Many books and movies convey the message that stories can be powerful tools to promote healing and build identity. This is true. But like any powerful element, from rain to fire to medicine, it is also true that stories can wreak havoc and even destruction in the hands of untrained practitioners. This fundamental truth is a central theme of THE RIVERMAN, a gripping, often unnerving novel for upper middle grades from Aaron Starmer. It is quite possibly the best book I will read this year. It’s certainly the most thought-provoking so far.
At the tender age of two, Alistair Cleary saw something that his young mind understood as benign, but it wasn’t. Now, ten years later, Alistair is trying to make sense of his world in the way that twelve-year-olds are starting to do. Is his video-game-obsessed childhood friend, Charlie, really his best friend? Is Charlie’s older brother Kyle as bad an influence as everyone thinks he is? Are Kyle and Alistair somehow responsible for the horrible thing that happens to Charlie? What happened to cause the rift between Alistair’s family and Fiona Loomis’s, back when Alistair and Fiona were only six years old? And what is Fiona’s uncle really doing, living in their house?
Fiona takes the front seat in Alistair’s thoughts when she invites him to write her biography. Fiona’s story consists almost entirely of elaborate tales of Aquavania, the mythical land where stories are born. By her own telling, Fiona disappears into Aquavania for years at a time while mere moments pass in the Solid World. Alistair knows that’s impossible, but what is Fiona’s true story? Who is the Riverman, the mysterious soul-sucking villain of Aquavania? Fiona has chosen Alistair to write her story because she “needs a witness with an imagination.” Alistair considers the strangeness of her story along with rumors about her family, and comes up with his own story about the truth of Fiona’s life. As he grows to care for Fiona, to accept in his own mind and heart that she is his first girlfriend, he fears for her. The story he’s imagined to explain the impossible story she is telling leads him to—well, I won’t tell you. You need to read the book. Like the Sorcerer’s Apprentice, neither Fiona nor Alistair understand the power that stories have, nor how to control that power—or even that such power needs to be handled responsibly. Of course they don’t. They’re twelve. It’s an age when the actions we take begin to have real consequences, but adults aren’t yet ready to tell us what’s really going on. And sometimes, like Alistair, we’re reluctant to ask.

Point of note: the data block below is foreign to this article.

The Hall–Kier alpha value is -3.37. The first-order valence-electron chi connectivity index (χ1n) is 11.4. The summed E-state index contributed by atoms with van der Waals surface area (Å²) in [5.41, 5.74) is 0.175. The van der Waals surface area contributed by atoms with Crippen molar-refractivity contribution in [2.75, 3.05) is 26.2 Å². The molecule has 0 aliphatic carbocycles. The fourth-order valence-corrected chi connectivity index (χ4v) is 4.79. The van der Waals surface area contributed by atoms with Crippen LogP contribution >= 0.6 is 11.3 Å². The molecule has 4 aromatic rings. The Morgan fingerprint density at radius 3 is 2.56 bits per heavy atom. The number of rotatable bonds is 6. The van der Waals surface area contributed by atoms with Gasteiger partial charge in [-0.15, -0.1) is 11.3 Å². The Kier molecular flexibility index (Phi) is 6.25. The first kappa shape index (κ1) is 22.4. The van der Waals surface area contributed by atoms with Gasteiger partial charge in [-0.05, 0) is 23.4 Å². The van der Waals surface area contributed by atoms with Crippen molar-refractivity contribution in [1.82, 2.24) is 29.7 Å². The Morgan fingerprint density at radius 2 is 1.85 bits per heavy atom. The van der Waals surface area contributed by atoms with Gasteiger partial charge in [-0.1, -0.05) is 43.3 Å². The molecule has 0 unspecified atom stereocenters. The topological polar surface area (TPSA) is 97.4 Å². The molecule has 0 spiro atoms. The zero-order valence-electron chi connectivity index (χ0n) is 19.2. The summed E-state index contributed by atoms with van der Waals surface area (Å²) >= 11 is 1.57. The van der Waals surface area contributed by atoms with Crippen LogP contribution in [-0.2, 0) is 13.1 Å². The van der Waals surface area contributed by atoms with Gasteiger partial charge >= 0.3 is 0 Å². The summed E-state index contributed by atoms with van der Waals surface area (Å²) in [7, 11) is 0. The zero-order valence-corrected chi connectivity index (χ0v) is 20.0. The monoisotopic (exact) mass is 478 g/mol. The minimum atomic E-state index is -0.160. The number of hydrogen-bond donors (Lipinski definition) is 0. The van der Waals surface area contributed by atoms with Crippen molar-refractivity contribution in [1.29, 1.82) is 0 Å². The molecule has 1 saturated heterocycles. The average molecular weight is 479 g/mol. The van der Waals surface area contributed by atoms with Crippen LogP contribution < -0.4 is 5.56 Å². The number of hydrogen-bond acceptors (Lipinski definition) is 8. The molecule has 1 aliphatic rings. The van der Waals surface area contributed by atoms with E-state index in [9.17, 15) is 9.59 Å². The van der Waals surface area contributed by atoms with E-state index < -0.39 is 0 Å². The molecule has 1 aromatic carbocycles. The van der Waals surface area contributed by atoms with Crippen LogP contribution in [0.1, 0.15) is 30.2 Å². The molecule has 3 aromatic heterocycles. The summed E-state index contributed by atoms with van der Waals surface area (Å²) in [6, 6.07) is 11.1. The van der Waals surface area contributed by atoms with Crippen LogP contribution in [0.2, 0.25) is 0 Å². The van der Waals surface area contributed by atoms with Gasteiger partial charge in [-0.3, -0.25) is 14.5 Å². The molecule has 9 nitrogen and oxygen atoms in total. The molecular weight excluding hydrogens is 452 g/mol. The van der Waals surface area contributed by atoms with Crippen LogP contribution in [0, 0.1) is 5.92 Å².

None of this tells you about the lyrical language; the pithy descriptions of setting and feeling that convey Alistair’s view of the world at a given moment; the insights that speak not only to young readers but to readers of any age and especially to writers; or the shocking turns of events throughout the book, which occur at perfectly-paced intervals. MANY important questions remain unanswered at the end of the book, and quite deliberately so. I believe that Starmer’s purpose in leaving so much unresolved is to compel readers to “write” their own ending—to do exactly as the last words of the book command: to pretend, to believe that anything is possible.
I became aware of THE RIVERMAN during the New England SCBWI conference panel “The Blurry Space of Thirteen.” Starmer, with fellow panelists Laurel Snyder and Kate Milford, discussed the challenges of getting books published for the in-between age of 12 to 14. The issue is one of shelving: Bookstores prefer protagonists to be at the upper end of childhood—ages 11 or 12 at most—or to be solidly teenagers, perhaps 14 but more desirably 16. There are several reasons for this preference which boil down to “kids like to “read up” age-wise, so librarians prefer not to have books that grade-schoolers shouldn’t read, and bookstores aren’t sure where to shelve books whose protagonists are too young for high schoolers to want to read.” THE RIVERMAN reminds me of Edward Bloor’s TANGERINE, in that the story is definitely not for grade school, and definitely not set in high school. Sixth grade and up. Maybe fifth. I recall TANGERINE carrying a warning label about disturbing situations in the Scholastic Book Club newsletter. Perhaps THE RIVERMAN should, too. That way, the book can reach the readers who are ready for it, without disturbing those who aren’t.